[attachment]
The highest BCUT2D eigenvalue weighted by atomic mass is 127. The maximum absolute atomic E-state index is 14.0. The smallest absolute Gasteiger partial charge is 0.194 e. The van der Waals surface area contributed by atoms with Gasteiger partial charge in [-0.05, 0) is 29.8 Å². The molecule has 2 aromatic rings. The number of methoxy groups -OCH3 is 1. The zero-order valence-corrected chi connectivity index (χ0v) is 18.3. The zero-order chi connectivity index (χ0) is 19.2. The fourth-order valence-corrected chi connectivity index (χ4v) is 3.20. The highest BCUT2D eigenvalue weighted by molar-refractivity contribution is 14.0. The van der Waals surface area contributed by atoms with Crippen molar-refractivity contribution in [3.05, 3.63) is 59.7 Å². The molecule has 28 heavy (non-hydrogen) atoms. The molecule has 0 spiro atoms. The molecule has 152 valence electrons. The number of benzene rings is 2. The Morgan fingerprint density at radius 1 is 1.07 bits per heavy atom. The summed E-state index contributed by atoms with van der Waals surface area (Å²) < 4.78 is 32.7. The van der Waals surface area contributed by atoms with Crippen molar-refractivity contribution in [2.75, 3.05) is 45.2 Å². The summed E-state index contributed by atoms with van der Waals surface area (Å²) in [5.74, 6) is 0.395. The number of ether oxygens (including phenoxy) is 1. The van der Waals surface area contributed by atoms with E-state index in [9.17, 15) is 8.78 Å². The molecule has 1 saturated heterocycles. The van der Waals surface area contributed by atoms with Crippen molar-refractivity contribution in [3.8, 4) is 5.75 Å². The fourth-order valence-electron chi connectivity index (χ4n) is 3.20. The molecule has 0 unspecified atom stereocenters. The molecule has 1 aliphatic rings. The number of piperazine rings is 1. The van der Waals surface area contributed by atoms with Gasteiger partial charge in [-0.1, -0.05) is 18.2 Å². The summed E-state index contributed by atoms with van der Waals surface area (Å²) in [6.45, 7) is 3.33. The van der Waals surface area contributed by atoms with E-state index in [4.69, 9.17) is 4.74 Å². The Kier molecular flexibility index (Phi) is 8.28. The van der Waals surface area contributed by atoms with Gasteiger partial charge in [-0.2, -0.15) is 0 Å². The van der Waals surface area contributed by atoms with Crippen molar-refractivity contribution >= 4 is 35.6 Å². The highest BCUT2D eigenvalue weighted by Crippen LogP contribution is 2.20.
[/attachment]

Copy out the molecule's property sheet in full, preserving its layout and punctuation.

The highest BCUT2D eigenvalue weighted by atomic mass is 127. The maximum absolute atomic E-state index is 14.0. The smallest absolute Gasteiger partial charge is 0.194 e. The van der Waals surface area contributed by atoms with Gasteiger partial charge in [-0.05, 0) is 29.8 Å². The molecule has 2 aromatic rings. The number of methoxy groups -OCH3 is 1. The zero-order valence-corrected chi connectivity index (χ0v) is 18.3. The zero-order chi connectivity index (χ0) is 19.2. The fourth-order valence-corrected chi connectivity index (χ4v) is 3.20. The highest BCUT2D eigenvalue weighted by molar-refractivity contribution is 14.0. The van der Waals surface area contributed by atoms with Crippen molar-refractivity contribution in [3.05, 3.63) is 59.7 Å². The molecule has 28 heavy (non-hydrogen) atoms. The molecule has 0 spiro atoms. The molecule has 152 valence electrons. The number of benzene rings is 2. The Morgan fingerprint density at radius 1 is 1.07 bits per heavy atom. The summed E-state index contributed by atoms with van der Waals surface area (Å²) < 4.78 is 32.7. The van der Waals surface area contributed by atoms with Crippen molar-refractivity contribution in [2.75, 3.05) is 45.2 Å². The summed E-state index contributed by atoms with van der Waals surface area (Å²) in [5.74, 6) is 0.395. The number of ether oxygens (including phenoxy) is 1. The van der Waals surface area contributed by atoms with E-state index in [9.17, 15) is 8.78 Å². The molecule has 1 saturated heterocycles. The van der Waals surface area contributed by atoms with Crippen molar-refractivity contribution in [3.8, 4) is 5.75 Å². The fourth-order valence-electron chi connectivity index (χ4n) is 3.20. The molecule has 0 unspecified atom stereocenters. The molecule has 1 aliphatic rings. The number of piperazine rings is 1. The van der Waals surface area contributed by atoms with Gasteiger partial charge in [-0.1, -0.05) is 18.2 Å². The summed E-state index contributed by atoms with van der Waals surface area (Å²) in [6.45, 7) is 3.33. The van der Waals surface area contributed by atoms with E-state index in [4.69, 9.17) is 4.74 Å². The Kier molecular flexibility index (Phi) is 8.28. The van der Waals surface area contributed by atoms with Gasteiger partial charge in [-0.2, -0.15) is 0 Å². The van der Waals surface area contributed by atoms with Crippen molar-refractivity contribution >= 4 is 35.6 Å². The highest BCUT2D eigenvalue weighted by Crippen LogP contribution is 2.20.